Sunday, August 28, 2016

Star Trek Beyond

From the outset, let me say that I wasn’t all that keen on the first two films in the rebooted franchise. In fact, I’m not that keen on J.J. Abrams as a filmmaker, period. (I’ll give him a pass for ‘Super 8’ but that’s more to do with how likeable its young cast is.) But even then I wondered how much of a trade-up it would actually be to have Justin Lin in the director’s chair … beyond, y’know, a better facility with action scenes and no fucking lens flares.

Turned out it could have been more or less anyone in the director’s chair; what makes ‘Star Trek Beyond’ the best instalment by a mile in the new timeline is Simon Pegg as co-writer of the script. He’s canny enough to keep the banter and interaction between the half dozen central characters to the forefront, and ensure that it’s their ingenuity and camaraderie which provides a response to the immediate threat rather than a rush of effects-driven techno-babble.

Not that the CGI doesn’t show off the budget to the full, particularly in an extended sequence where a rescue mission turns into a battle for survival and the USS Enterprise comes under attack from a ferocious and seemingly indestructible enemy. In short order, the starship is ripped apart, the command deck saucer crash lands in hostile territory, escape pods are swiped out of the sky and their occupants imprisoned, and Kirk (Chris Pine), Spock (Zachary Quinto), Bones (Karl Urban), Chekhov (Anton Yelchin) and Scotty (Pegg) find themselves split up behind enemy lines, the latter making contact with Jaylah (Sofia Boutella), a scavenger who has managed to evade the hostile forces.

And the hostile forces in question? Well, they’re under the command of Krall (Idris Elba, submerged under prosthetics), who wants to get his hands on a superweapon and wreak havoc on the nearby Yorktown, a Federation starbase that’s an orgasm of production design. Seriously, think Larry Niven’s Ringworld as designed by M.C. Escher. And why does Krall want to unleash hell on this peaceful and dizzyingly detailed settlement? Because he hates the Federation for their philosophy of unity and cooperation, and feels the only way forward is a doctrine of inward-looking fascistic aggressiveness. Which kind of makes ‘Star Trek Beyond’ a sci-fi Brexit parable with the Federation as the EU and Krall as Nigel Farage only more photogenic and in possession of opposable thumbs.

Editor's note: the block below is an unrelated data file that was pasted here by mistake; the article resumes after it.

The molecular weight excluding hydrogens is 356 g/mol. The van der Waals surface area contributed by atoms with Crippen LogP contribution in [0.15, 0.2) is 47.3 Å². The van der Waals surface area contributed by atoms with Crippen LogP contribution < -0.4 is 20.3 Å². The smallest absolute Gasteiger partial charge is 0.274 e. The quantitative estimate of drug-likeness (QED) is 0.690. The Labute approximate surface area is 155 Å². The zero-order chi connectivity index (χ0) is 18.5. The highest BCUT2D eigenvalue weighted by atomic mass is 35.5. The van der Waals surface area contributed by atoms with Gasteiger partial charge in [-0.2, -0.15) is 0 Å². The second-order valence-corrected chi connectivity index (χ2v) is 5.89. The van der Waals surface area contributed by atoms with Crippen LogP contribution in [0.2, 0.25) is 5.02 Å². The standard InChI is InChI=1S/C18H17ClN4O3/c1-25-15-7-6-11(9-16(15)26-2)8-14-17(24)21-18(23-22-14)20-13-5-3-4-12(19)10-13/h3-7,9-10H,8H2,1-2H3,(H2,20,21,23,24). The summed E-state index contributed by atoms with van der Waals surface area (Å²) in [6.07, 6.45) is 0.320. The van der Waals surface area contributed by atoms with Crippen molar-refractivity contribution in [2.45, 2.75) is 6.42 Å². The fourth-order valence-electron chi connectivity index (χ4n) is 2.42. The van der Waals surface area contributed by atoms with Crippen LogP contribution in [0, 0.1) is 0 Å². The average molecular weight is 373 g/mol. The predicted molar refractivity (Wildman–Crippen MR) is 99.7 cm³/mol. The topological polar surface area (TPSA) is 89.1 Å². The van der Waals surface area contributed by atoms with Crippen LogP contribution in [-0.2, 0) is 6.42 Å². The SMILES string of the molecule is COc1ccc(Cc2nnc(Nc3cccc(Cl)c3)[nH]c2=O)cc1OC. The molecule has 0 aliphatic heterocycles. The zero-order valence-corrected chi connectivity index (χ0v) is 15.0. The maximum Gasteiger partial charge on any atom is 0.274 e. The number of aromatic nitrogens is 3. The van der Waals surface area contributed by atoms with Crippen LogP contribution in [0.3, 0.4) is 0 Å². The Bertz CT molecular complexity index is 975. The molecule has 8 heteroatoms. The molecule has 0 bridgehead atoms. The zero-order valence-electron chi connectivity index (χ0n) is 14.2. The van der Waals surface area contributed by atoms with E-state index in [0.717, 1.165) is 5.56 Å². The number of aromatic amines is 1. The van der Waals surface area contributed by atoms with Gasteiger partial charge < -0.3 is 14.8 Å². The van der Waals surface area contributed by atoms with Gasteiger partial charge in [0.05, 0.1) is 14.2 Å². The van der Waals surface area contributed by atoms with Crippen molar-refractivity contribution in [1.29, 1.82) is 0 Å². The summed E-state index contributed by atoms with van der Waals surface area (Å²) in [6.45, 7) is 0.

Or maybe I’m reading too much into it. Either way, what ‘Star Trek Beyond’ has is spades is fun (the dialogue zings where in the previous outings it was leaden and self-important) and a genuine sense of adventure. After all, this is a ‘Star Trek’ film which opens with a captain’s log that basically features Kirk going “I’m really really really bored” and even when, quarter of an hour later, his ship’s getting trashed and the odds are overwhelming, Pine conveys a real sense that Kirk would rather be at the epicentre of chaos than doing so paperwork and having an early night.

Speaking of Pine, a combination of script and performance lifts his characterisation of Kirk from annoying wiseass to someone you can actually root for. The rest of the cast do dependable work, though I found Urban – an actor I generally have a lot of time for – somewhat more stilted in his performance than previously. That, however, is my only real gripe.

Well, that and the absence of a semi-colon from the title. But then again ‘Star Trek’ revels in the most famous split infinitive in history, so maybe the Federation has no place for grammar Nazis, and that’s fair enough. This particular pedant had more fun with this movie than other summer tentpole offering this year, so here’s to more Trekking with Lin at the helm and Pegg on writing duties – and, gentlemen, you can do what you like with the English language.

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